It is devastating that after all of the educational dialogue, media frenzy and overall attention that has been swirling around distracted driving due to cell phones that we are still seeing deaths occur. This past Friday a teenager was killed in a car accident in Tampa and Hillsborough Police has determined that texting on a cell phone was involved. Distracted driving is a hazard and with the cooler weather starting; that hazard is about to increase…drastically.

Tampa’s highways are some of the most heavily populated in Florida. As the winter months approach; the total vehicle population on these roadways can increase as much as 400%. Hillsborough and Polk County are popular winter vacation destinations. The threat for vehicle accidents both minor and fatal; increases as the winter months approach. Think about it; a lot of the drivers that will be traveling our roadways will be from out of state, thus unfamiliar with the area and their destination. Some will be listening to GPS or looking at maps, checking emails and texts cell phones, or tired from being in a car for long periods of time. All of these factors can add to the inability to react quickly when there are potential accidents on the road. Those seemingly simple negligent behaviors lead to hundreds of Wrongful Death cases each year.

There are a few proactive things you can do as the vacation season approaches in Central Florida to avoid a crash.

  1. Acknowledge the change in vehicle population – talk about it with family (especially teenage drivers). Remind everyone the commute to work, school and even the mall will be longer during this time. Discuss the increase of distractions and teach defensive driving tools.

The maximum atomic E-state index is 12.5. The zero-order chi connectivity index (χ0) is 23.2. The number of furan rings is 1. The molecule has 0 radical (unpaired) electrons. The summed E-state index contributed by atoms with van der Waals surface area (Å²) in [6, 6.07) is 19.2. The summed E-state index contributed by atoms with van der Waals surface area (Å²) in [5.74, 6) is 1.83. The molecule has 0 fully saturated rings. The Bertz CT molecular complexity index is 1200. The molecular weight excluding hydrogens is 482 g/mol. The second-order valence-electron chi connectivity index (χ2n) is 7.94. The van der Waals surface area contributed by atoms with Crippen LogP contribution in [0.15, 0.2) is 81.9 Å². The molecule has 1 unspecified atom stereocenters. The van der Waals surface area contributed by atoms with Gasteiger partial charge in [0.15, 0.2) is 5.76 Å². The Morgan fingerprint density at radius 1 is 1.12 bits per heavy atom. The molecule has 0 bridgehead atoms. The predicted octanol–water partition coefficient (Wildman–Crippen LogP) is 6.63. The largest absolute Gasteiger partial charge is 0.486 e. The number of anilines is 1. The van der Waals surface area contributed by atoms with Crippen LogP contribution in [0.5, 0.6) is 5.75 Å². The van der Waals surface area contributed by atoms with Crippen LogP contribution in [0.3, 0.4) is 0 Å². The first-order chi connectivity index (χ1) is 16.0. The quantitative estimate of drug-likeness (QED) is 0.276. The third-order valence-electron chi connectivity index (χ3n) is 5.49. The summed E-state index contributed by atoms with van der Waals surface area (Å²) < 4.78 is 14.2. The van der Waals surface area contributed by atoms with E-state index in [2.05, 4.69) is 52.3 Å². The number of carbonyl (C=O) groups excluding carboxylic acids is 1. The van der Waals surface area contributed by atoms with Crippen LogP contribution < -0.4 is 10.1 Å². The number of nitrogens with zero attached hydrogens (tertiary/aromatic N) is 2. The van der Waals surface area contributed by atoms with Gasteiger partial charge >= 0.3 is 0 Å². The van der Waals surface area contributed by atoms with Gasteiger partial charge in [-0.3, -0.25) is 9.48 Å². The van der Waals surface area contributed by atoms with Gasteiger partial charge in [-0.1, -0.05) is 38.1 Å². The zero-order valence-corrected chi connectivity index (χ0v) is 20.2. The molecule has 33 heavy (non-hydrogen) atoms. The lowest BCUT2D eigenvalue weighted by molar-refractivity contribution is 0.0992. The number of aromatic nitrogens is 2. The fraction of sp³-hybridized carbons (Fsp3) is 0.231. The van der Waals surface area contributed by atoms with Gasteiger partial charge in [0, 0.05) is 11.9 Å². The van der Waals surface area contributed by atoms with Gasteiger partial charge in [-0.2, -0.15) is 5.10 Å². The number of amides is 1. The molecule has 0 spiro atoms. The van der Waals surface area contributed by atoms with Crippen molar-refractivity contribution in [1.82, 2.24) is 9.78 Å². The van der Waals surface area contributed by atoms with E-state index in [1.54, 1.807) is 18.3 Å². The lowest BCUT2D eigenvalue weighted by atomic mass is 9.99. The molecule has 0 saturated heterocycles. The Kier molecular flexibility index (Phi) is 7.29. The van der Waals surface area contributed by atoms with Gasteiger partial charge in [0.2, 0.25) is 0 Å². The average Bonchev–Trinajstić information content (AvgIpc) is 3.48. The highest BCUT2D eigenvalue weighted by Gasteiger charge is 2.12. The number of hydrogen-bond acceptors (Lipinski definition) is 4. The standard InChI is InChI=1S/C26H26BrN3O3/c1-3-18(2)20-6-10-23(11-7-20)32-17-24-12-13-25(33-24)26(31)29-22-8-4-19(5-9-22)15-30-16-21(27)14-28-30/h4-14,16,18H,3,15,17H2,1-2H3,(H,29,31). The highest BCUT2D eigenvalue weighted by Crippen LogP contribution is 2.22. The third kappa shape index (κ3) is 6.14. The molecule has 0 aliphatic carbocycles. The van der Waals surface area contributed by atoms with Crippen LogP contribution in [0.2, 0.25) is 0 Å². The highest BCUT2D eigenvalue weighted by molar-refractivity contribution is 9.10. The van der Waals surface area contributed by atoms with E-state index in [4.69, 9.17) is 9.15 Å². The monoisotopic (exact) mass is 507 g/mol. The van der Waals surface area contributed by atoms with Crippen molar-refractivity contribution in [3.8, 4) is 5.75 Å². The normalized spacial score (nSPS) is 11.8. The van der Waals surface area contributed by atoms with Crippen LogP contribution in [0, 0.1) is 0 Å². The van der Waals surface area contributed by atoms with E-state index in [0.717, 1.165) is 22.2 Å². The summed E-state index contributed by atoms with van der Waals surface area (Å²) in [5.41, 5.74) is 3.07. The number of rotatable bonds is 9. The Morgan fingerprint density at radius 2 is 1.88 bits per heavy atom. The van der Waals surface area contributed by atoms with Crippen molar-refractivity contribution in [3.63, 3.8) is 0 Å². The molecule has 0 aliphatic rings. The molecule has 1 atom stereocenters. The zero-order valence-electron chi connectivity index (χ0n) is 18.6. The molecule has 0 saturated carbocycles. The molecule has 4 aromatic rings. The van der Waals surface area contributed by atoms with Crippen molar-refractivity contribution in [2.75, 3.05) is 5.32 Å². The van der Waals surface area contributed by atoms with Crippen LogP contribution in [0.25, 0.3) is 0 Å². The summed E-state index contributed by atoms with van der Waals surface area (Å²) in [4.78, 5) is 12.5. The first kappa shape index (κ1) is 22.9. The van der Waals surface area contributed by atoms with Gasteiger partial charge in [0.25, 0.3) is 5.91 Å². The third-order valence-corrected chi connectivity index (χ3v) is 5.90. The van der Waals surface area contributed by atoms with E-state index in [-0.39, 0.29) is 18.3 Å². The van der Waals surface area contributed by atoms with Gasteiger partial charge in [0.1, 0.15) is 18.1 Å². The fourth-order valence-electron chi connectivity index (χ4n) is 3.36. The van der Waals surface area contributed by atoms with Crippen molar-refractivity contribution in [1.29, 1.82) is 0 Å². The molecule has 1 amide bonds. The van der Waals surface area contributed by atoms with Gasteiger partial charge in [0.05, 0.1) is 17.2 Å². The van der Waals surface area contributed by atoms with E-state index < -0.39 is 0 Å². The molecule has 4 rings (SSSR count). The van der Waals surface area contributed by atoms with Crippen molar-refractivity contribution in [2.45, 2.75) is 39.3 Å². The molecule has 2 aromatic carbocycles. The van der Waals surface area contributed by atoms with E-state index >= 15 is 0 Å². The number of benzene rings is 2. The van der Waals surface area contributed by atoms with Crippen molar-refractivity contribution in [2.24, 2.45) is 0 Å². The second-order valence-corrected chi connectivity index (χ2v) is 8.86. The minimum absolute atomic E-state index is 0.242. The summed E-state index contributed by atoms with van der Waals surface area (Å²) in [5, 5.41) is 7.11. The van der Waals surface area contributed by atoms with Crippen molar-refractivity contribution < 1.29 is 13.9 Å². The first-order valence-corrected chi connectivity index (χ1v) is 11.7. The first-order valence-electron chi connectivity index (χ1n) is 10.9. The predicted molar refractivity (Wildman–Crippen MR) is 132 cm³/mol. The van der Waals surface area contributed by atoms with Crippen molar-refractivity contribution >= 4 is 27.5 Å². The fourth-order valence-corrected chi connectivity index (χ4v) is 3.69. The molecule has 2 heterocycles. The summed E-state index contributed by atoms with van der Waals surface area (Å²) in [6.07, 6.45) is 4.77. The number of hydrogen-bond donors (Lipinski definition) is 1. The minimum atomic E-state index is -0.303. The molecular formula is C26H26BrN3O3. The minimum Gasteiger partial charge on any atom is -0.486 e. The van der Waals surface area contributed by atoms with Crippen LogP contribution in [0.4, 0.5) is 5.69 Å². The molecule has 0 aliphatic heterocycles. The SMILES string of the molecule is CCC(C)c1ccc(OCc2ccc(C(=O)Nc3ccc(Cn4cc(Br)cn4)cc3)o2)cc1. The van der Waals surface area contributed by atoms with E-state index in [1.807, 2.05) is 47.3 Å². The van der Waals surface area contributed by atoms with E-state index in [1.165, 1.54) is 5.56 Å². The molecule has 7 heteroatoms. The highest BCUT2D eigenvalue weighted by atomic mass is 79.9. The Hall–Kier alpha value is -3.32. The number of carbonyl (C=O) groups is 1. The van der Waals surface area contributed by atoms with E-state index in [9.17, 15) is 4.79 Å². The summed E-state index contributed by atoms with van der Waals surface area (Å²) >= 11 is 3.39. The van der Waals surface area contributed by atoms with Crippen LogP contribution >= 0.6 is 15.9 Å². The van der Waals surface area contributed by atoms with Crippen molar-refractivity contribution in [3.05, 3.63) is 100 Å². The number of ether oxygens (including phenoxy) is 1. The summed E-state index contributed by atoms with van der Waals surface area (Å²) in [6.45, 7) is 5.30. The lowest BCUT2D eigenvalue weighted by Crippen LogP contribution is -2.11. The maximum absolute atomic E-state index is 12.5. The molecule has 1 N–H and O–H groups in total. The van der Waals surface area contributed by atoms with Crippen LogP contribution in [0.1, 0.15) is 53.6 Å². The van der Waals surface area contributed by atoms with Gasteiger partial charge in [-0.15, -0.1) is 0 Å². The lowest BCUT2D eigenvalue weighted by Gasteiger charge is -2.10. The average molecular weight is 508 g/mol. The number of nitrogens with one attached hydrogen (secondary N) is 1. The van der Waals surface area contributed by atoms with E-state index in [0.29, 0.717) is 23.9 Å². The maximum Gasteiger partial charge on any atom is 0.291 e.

2. Stay OFF the cell phone – even if your daily commute has tripled due to the snowbirds starting to flutter in; avoid texting home that you are in traffic. After all, you talked about it in point #1 right?
  3. Keep calm and drive on – with increased traffic and delays; tension builds and cases of road rage escalate. Remember getting there safely and later is better than not getting there at all. Here’s a novel idea: leave earlier and avoid the aggravation.
  4. Don’t let your gas tank go past 1/4 full – It is a bit unnerving when you are sitting in bumper to bumper traffic on 1-75 or I-4 to see that flashing ‘low gas’ light as the needle approaches the middle of the ‘E’. That will just increase your stress and inability to make rational choices when driving.
  5. Research a new route – If you complain year after year how long you sit on the highway to get 4 miles to the exit for work from October to March, take action!! Start exploring the ‘back way’ to work. Maybe you will find a road less traveled and therefore, less stressed.

Avoiding an accident and a potentially serious injury, or even death should be your first priority on the road.

If you or someone you love is injured in an auto accident, call Brooks Law Group. We want to help.

Steve was born in New Orleans, Louisiana. As was the practice for new doctors his father worked day and night during his medical residency at Charity Hospital there. Steve comes from a long line of doctors. His father, his grandfather, his great grandfather, even two uncles were all specialists and/or surgeons in their chosen medical specialties, including internal medicine specialist, obstetrics / gynecology, neurosurgery and general practice / surgery. His great-great grandfather was the Surgeon General of Ohio during the Civil War.